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The Magicians
Lev Grossman
Narrated by Mark Bramhall, unabridged
Penguin Audio, 17 hours, 25 minutes

The Magicians
Lev Grossman
Lev Grossman was born in 1969 and grew up in Lexington, MA. He graduated from Harvard in 1991 with a degree in literature, later going on to the Ph.D. program in comparative literature at Yale. He worked for a string of dot-coms while writing free-lance articles about books, technology and culture in general for various magazines, newspapers and websites, including Lingua Franca, the Village Voice, and the New York Times. In 2002, he was hired by Time and became the magazine's book critic as well as one of its technology writers. His first novel, Warp, was published in 1997. His second novel, Codex, came out in 2004. Currently, he lives in Brooklyn, NY.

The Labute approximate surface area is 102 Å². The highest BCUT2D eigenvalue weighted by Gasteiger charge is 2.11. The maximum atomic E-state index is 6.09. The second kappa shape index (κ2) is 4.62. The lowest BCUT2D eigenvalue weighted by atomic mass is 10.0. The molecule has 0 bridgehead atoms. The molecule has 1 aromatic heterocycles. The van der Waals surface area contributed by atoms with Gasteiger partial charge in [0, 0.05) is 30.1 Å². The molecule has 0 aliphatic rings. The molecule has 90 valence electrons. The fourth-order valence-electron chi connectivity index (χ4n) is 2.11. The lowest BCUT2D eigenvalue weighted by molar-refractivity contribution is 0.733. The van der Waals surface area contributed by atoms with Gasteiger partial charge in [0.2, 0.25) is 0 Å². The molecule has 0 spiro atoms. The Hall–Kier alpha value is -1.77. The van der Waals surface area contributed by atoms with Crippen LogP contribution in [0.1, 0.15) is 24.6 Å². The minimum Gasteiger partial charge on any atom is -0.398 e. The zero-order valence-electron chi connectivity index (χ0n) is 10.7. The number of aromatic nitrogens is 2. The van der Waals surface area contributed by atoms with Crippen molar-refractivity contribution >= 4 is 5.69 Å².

Lev Grossman Website
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A review by Nicki Gerlach

Seventeen-year-old Quentin Coldwater is pretty much your average highly-intelligent seventeen-year-old: he plays at being aloof, cool, and indifferent to the trials of being a teenager. But there's a secret part of him that longs for magic -- the same part of him that still loves the series of children's books set in the magical land of Fillory. One day, as he's going to a college interview, he gets somewhat sidetracked and winds up in the admissions exam for Brakebills, a college for the study of magic. He's thrilled to learn that magic is real -- and, what's more, that he can perform it -- but is disappointed to find that magical study is mostly memorization of arcane technical details… not at all the charming stuff of children's stories.

As Quentin makes his way through Brakebills' course of study, meets some adult magicians, and has to face his own adult life, he becomes increasingly disillusioned with the magical world, disconnected from the people around him, and disgusted with his own naïvety. However, when one of his classmates brings him the stunning news that not only is Fillory real, but that they've found a way to get there, Quentin thinks he's found an answer to his problems. But escaping into a magical world isn't much of an escape if your real troubles are internal…